Most importantly, Schenk has a clear vision for the future of the University Senate. When he met with us, he described advocating for robust media protections in the Rules of Conduct, transparency for students regarding the senate’s closed committees, a revised final exam schedule that accommodates for holiday travel, and increased student spaces on campus.

Notably, Arbuckle II is the only person of color running for University Senate this year. Although Arbuckle II has three years of student council experience under his belt, he was not able to describe the specifics of his platform when he met with us.

We recuse ourselves from potentially endorsing Hagani for University senator because he is a recent photographer for Spectator.

During our conversation with Mueller, he spoke at length about the changes made to this year’s Bacchanal programming by Public Safety, the importance of faculty diversity, and the increase of academic credits from three to four. However, we’re concerned that many of these issues are out of the University Senate’s purview.

We also commend Rappaport for his strong commitment to improving individual students’ experiences and tackling the perennial challenge of student space by promising to continue the work of the Morningside Space Initiative. However, we feel that Rappaport’s understanding of the tough issues concerning our community are too vague.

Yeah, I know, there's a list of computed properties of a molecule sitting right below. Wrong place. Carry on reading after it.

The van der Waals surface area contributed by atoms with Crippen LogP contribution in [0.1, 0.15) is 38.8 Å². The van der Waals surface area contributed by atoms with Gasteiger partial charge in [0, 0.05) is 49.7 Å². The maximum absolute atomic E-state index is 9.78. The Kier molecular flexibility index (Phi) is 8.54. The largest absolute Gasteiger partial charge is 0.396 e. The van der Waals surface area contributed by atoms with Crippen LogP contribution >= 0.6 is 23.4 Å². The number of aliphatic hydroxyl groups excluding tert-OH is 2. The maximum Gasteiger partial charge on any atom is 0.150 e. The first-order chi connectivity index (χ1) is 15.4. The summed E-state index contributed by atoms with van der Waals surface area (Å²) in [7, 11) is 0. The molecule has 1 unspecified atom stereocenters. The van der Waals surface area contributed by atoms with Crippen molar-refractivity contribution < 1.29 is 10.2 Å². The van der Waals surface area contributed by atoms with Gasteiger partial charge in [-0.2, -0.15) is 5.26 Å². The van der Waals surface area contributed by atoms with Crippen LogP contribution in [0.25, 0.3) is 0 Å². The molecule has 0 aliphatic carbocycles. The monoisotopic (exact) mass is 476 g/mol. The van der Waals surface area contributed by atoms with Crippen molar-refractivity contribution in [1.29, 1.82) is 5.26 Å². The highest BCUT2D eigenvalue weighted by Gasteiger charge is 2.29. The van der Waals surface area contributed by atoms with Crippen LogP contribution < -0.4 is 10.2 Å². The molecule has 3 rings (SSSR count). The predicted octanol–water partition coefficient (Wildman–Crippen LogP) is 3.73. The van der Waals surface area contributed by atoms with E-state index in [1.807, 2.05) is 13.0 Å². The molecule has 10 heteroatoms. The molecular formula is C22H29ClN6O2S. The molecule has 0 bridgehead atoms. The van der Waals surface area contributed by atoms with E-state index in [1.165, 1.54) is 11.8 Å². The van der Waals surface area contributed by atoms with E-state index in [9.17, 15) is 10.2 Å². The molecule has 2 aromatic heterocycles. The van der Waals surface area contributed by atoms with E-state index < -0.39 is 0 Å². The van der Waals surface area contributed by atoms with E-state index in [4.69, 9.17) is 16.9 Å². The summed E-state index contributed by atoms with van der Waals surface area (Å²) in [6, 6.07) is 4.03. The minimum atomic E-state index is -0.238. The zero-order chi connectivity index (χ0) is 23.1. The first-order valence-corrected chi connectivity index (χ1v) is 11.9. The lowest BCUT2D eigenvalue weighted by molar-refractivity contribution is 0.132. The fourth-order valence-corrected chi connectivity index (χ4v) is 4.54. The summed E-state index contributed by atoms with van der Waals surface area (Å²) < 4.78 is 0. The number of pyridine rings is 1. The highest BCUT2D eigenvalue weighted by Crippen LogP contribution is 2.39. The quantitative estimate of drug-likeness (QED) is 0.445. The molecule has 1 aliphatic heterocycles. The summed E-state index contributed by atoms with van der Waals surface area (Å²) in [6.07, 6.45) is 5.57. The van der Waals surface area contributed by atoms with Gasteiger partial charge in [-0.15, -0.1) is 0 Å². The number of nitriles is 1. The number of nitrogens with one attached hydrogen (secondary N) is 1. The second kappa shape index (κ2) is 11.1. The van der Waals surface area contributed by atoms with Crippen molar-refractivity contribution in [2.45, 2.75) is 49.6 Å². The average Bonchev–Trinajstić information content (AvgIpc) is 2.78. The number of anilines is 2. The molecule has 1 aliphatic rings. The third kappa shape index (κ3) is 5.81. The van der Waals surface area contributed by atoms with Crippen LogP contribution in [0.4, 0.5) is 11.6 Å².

Although there are two Columbia College University senator positions available, we were unable to come to a consensus about a second suitable candidate for the position. Thus, we endorse only Josh Schenk for University senator.

SEAS University Senators

Luis Rivera, SEAS ’18, is the only candidate running for SEAS University senator. Rivera, who spoke at this week’s student council debates while brandishing a slice of pizza served by the Columbia Elections Board, did not submit a biography or platform to the Columbia Elections Board and did not sit down with the Editorial Board. A University senator should have clear goals and understand the inner workings of the senate—qualities that Rivera has not convincingly demonstrated. Thus, we do not endorse Luis Rivera for University senator.

The authors are members of Spectator’s 140th editorial board. Catie Edmondson and Clara Chan recused themselves from contributing to this editorial due to their continued coverage of the elections.

To respond to this staff editorial, or to submit an op-ed, contact opinion@columbiaspectator.com.